Winter Entertainment in Seattle
Rain, sleet or snow, these events will make you want to go…
You won’t mind bundling up and getting out of the house as Winter Entertainment in Seattle is well worth the effort. From ACT Theater’s Romeo & Juliet to Monty Python’s Spamalot in March, you’ve got your choice of plays, musicals, and children’s theater.
The Seattle Wine and Food Festival will serve to impress from February 21st through 24th. But, even if you aren’t a theater fan and you don’t drink wine, you’ll still have long lists of options to review. You can catch a concert, head to the museum, laugh at one of today’s best comedic acts, or take the family to a festival.
Do206, The Stranger, and the Seattle Times have done a lot of the legwork for you, so read on and be sure to have your calendar handy!
Look Ahead: The hottest Seattle events for February 2019
From the 18th edition of Sound Off!, MoPOP’s annual 21-and-under battle of the bands, to an opera about Steve Jobs, there’s no shortage of intriguing arts-and-entertainment events to entice you out of the house next month.
Now in its 18th year, MoPOP’s annual 21-and-under battle of the bands has become an institution — a springboard for aspiring young artists and, for fans, a first look at Seattle luminaries of tomorrow. Alums include Dave B, Parisalexa (who topped our 2018 best-albums critics poll), rising rapper Travis Thompson and others making their mark on the local scene. The always eclectic showcase/tourney begins Feb. 9 and runs every Saturday through the championship round March 2.
The Seattle Symphony Orchestra with pianist Jonathan Biss
What an intriguing premise! Pianist and scholar Biss performs Beethoven’s Piano Concerto No. 3 — and a brand-new work by the youngest-ever winner of the Pulitzer Prize for music, composer Caroline Shaw, who has written her new score as “a response” to the Beethoven concerto. Ludovic Morlot conducts; you’ll also get the feisty Symphony No. 1 of then-teenage Shostakovich. 7:30 p.m. Jan. 31, noon Feb. 1 and 8 p.m. Feb. 2; Benaroya Hall, 200 University St., Seattle; $22-$122; 206-215 4747, seattlesymphony.org
Last year Musgraves became the latest in the line of country/pop crossover stars, while (perhaps more impressively) simultaneously finding favor among a swath of indie-rock fans. Her smoothly blended new album “Golden Hour” — which deploys banjos and steel guitar alongside synths and vocoder — scored her a gob of Grammy noms, including one for album of the year, largely without help from country radio. Don’t miss opener Soccer Mommy. 8 p.m. Tuesday, Feb. 19; Paramount Theatre, 911 Pine St., Seattle; sold out, stgpresents.org
Photo courtesy of Matt McDonald
Guide To Winter Activities In Seattle
We are here to make sure your social life doesn’t go cold alongside the weather! We compiled some of our favorite activities in the greater Seattle area in our Guide To Winter In Seattle!
The Seattle area is packed full of winter adventures inside the city, but if you drive a couple hours to Leavenworth, some serious good times are waiting to be had. Leavenworth is a Bavarian-styled village in the Cascade Mountains in Washington and it is an absolute winter wonderland. View Our Guide To Leavenworth Warm up with a nice glass of wine at one of the many wine tasting bars in the greater Seattle area. We have a full list you can view by clicking HERE and you can view upcoming wine tours HERE.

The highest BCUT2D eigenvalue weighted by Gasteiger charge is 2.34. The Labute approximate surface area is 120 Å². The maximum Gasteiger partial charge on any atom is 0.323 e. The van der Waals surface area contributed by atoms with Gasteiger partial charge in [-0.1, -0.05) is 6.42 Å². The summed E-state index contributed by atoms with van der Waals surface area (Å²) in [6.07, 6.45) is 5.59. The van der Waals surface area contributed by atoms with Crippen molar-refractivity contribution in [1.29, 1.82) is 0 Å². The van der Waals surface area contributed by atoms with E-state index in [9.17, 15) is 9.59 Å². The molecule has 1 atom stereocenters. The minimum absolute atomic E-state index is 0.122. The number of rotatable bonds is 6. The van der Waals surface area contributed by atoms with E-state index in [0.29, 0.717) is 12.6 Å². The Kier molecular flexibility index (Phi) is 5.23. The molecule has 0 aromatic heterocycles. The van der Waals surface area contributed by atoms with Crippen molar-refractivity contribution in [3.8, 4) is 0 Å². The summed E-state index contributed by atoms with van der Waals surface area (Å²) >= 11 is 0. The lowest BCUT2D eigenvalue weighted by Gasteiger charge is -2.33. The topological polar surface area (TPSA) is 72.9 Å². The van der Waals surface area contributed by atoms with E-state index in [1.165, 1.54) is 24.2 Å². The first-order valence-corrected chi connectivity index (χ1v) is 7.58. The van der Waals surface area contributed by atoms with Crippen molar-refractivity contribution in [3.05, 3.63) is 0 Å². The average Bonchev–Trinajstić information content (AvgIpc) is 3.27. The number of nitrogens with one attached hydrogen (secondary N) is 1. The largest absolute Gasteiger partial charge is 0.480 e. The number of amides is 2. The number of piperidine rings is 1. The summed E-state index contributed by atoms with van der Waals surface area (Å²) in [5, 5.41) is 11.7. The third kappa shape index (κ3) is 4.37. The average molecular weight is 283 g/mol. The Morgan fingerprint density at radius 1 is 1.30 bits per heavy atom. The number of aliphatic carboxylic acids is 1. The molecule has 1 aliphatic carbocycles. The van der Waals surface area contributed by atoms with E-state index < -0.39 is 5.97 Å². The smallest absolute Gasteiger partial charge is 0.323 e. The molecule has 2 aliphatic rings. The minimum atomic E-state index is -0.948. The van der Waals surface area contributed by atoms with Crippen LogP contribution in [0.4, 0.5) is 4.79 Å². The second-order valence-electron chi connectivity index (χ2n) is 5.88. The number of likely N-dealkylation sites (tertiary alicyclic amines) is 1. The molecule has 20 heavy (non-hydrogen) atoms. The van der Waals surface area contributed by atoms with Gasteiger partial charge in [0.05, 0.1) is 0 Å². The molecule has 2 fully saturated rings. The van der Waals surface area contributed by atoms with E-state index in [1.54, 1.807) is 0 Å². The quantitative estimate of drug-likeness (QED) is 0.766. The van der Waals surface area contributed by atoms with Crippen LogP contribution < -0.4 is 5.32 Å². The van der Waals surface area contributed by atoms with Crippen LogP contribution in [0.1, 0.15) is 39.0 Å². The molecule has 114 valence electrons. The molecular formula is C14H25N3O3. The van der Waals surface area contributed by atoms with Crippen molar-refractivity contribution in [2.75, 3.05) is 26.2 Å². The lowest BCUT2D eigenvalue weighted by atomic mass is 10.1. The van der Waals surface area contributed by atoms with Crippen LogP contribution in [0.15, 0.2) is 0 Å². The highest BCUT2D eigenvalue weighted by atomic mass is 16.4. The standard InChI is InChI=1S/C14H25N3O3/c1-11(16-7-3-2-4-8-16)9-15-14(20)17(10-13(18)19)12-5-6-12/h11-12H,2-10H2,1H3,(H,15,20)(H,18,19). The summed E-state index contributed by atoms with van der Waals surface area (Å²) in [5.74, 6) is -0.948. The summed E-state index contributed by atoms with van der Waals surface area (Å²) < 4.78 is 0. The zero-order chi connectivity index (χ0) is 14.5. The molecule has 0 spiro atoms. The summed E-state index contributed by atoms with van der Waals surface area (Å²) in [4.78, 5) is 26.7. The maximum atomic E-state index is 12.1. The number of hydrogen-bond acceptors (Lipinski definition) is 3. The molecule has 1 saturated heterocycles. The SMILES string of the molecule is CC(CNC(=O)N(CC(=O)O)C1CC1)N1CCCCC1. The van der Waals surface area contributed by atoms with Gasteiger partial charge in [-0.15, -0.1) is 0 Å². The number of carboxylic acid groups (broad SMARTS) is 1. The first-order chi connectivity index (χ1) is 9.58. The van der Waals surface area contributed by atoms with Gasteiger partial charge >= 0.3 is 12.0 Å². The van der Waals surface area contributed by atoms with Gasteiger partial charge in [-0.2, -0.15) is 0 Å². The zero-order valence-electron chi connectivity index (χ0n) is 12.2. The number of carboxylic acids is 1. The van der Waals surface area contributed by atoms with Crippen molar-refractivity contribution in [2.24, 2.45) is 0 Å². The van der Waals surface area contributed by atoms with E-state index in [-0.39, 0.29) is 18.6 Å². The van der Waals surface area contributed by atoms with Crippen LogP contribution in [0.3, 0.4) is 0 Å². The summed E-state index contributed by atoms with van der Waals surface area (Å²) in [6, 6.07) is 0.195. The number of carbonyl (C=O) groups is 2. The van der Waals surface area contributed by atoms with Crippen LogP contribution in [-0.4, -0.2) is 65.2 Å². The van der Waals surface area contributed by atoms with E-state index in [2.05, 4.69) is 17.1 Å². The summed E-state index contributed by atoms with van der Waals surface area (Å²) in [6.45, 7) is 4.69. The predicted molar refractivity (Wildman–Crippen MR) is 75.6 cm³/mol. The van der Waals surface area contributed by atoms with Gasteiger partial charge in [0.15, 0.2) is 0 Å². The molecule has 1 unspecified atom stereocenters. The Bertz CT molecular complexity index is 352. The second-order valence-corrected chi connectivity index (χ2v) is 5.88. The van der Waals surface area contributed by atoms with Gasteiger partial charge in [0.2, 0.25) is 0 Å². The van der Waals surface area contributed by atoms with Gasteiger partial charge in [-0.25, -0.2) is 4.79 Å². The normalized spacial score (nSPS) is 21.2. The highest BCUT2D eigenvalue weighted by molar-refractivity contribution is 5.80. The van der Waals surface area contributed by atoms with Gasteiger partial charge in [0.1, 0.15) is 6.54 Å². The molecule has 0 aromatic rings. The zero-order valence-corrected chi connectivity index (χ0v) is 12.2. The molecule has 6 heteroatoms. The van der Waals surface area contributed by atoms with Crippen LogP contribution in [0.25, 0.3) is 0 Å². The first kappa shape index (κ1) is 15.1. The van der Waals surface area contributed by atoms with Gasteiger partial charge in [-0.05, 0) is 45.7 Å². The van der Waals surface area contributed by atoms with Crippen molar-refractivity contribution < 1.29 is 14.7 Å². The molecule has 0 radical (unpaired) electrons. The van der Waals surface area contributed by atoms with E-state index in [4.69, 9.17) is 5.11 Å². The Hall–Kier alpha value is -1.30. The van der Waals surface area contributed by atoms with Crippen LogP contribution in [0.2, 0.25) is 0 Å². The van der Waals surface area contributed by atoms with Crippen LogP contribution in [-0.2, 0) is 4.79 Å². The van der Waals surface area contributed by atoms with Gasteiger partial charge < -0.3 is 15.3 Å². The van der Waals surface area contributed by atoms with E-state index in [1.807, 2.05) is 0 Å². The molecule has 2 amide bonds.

Photo courtesy of EqualMotion
Winthrop Hot Air Balloon Festival
The small town of Winthrop gets packed each year during the Winthrop Hot Air Balloon Festival and for good reason! Watching the hot air balloons take off and float around the snowy hillsides is breathtaking. The hot air balloons take flight March 2-3 on Saturday and Sunday mornings launching at 7am and flying until 9am depending on weather. Hot air balloons also occupy the street on Saturday night. Learn more about the festival by clicking HERE.
The Best Theater, Dance & Comedy Events in Seattle: Winter 2018/2019
MARCH 1–31 Romeo + Juliet You know the story, you know the “Wherefore art thou” monologue, but this production will be something new. Organizers write, “ACT is partnering with leaders in the Deaf community to create a production that honors the glorious language of this timeless play and makes it accessible for Deaf and hearing audiences alike.” (ACT Theatre)
MARCH 15–APRIL 28 A Doll’s House, Part 2 Nora, in Henrik Ibsen’s A Doll House, is arguably *one of most famous female roles in 19th-century theatre*. Every leading ingénue has had her turn playing the “little lark”—even Seattle’s Cherdonna Shinatra recently took on the role. But the ending of the play is famously up for interpretation, and Tony Award-nominee Lucas Hnath’s cheekily-titled A Doll’s House, Part 2 takes on the challenge of picking up where Ibsen concludes. It’s funny, smart, and maybe *the best old play* to come out of the 2010s.
CHASE BURNS (Seattle Repertory Theatre) MARCH 14–APRIL 7 Moisture Festival Devoted to the variety of performers Seattle has fostered over the years, from circus acts to comedians, burlesque dancers to musicians, and jugglers to tap dancers. Variété is the recurring event, with a rotating lineup, and there are also matinée and rather racier late night versions. If you love circus acrobatics, clowning, comedy, and/or sexy dance, you owe it to yourself to go. (Hale’s Palladium)